World War II – Shaking the old prejudices about gender roles

The Impact of World War II on the Role of Women

Written by Rehana Akudi

8th January 2020

The Second World War required new roles for women with the aim of freeing men in the country to go out to fight for democracy. In the first six months after Pearl Harbour, 750,000 women applied for jobs in defence plants, but only 80,000 were hired. Why was this the case? Male factory managers argued that women were not able to operate machines, but the shortage of male workers would force them to re-think their traditional views. Over the next two years, six million women were added to the workforce. Between 1940 and 1945, the female percentage of the US workforce increased from 27% to nearly 37%, and by 1945 nearly one out of every four married woman n worked outside the home.

World War II changed both the type of work women took part in and the volume at which they did it. Women had volunteered in large numbers for the Office of Civilian Defence (OCD), which provided air-raid wardens and ambulance drivers as well as many other services. Others joined the Red Cross and more than one million volunteered at United Service Organisations (USO) canteens, where servicemen came for entertainment and company. Those who joined the Women’s Air force Service Pilots (WASPs) flew planes from the factories to military bases.

Working women, especially mothers, faced great challenges during World War II. To try tackle the difficult dual role of being both a working woman and mother, First Lady Eleanor Roosevelt urged her husband Franklin D Roosevelt to approve the first US government childcare facilities under the Community Facilities Act of 1942. Eventually, seven centres, servicing 105,000 children, were built to provide additional support to lessen the worries of childcare.

Rosie the Riveter

Woman flexing bicep.

“We can do it!” This was the famous slogan for the iconic American poster featuring the bandana wearing Rosie the Riveter. A favourite wartime symbol, Rosie was tough yet feminine. She became a marketing tool to advertise to women across the country. There was the patriotic need for women to enter the workforce and work at the munitions factories to produce tanks, ships, planes and other materials for the war effort. By 1944, women made up 40% of the workers in aircraft plants. The hard working women had called themselves “Rosies.”  Her real counterparts performed so well in jobs once thought unsuitable for women by men and so, the attitudes about what a women’s role was and how she should be was slowly altering.

Photograph of four white women pilots from the Women's Airforce Service Pilots division.

Photograph of four white women pilots from the Women’s Airforce Service Pilots division.

Women’s Airforce Service Pilots flew planes from factories to military bases. Here, Frances Green, Margaret Kirchner, Ann Waldner and Blanche Osborn leave their plane, “Pistol Packin’ Mama,” in Ohio.

Minority experience

Black women had served in the war effort as well, though the Navy did not allow black women into its ranks until 1944. As the American military was still segregated for black men for the majority of the time during World War II, African American women served in black-only units. Black nurses were only permitted to attend to black soldiers. Often, black women struggled to find jobs in the defence industry, and found that white women were often unwilling to work next to them and when they did, demanded for segregation. Although factory work allowed black women to escape low-paid labour as domestic servants for a time and earn better wages, most were fired after the war and forced to resume work as maids and cooks for white families.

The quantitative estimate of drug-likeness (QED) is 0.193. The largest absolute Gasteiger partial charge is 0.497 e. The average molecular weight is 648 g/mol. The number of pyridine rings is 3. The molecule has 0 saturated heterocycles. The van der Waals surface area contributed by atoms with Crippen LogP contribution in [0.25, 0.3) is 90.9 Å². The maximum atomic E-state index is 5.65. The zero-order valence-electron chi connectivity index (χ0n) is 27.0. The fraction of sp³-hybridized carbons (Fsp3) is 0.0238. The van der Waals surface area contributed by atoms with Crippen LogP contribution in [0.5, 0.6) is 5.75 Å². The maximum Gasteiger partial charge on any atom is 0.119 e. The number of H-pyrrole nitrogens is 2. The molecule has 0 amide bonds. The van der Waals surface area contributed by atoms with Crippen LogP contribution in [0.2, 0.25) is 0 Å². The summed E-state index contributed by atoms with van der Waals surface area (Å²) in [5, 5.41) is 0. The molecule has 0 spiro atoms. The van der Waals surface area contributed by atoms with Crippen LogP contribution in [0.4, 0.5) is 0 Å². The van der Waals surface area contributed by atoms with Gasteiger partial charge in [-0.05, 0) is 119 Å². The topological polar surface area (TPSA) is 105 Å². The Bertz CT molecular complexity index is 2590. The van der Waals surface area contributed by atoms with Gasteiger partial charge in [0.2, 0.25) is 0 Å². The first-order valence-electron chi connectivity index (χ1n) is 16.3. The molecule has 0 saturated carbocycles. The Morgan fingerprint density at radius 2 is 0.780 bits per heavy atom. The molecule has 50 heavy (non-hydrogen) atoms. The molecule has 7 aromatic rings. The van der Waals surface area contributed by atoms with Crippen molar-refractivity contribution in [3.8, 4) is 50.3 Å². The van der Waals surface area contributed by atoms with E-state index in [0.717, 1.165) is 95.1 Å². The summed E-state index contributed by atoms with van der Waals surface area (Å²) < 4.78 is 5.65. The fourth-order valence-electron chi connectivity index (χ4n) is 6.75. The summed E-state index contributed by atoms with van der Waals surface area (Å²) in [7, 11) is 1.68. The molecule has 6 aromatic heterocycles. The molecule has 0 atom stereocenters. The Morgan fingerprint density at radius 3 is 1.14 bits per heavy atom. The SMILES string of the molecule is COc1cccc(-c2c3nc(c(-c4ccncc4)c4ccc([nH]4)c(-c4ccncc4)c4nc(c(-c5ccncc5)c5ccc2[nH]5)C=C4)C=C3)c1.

End of the War

Both world wars had provided a glimpse albeit brief into another kind of life. Women’s efforts on the home front were only short term  The call for women working in jobs was only meant to be temporary, and it was expected that women left their jobs after the war ended and when men returned home. The women who did stay in the workforce continued to be paid less than their male peers and were usually demoted. Additionally, women were encouraged to give up their wartime jobs and turn them over to returning veterans.

Returning to the Crib and Kitchen?

The war has severely disrupted family life. The divorce rate doubled and delinquency rates amongst teenagers rose. Some women after the war took advantages of the opportunities that had been provided during the war years to study law, medicine and engineering. The post-war baby boom meant married woman were to return to the role of the traditional housewife. Actress Debbie Reynolds exclaimed in the 1955 hit film The Tender Trap,

“A career is just fine, but it’s no substitute for marriage!”

It became difficult for women to maintain a job and it was considered that the woman’s place was in the home.

However, women’s participation in the work force returned quickly. By 1950, banks employed more women than men. By 1960, approximately 35% women were working, with 60% of those women being married. This had increased by 1970, with 42% of women working, and 63% of those were married. By 1973, polls demonstrated that only 35% of Americans disapproved of women working. Many women recognised their own potential and experienced first hand the advantages that work could bring.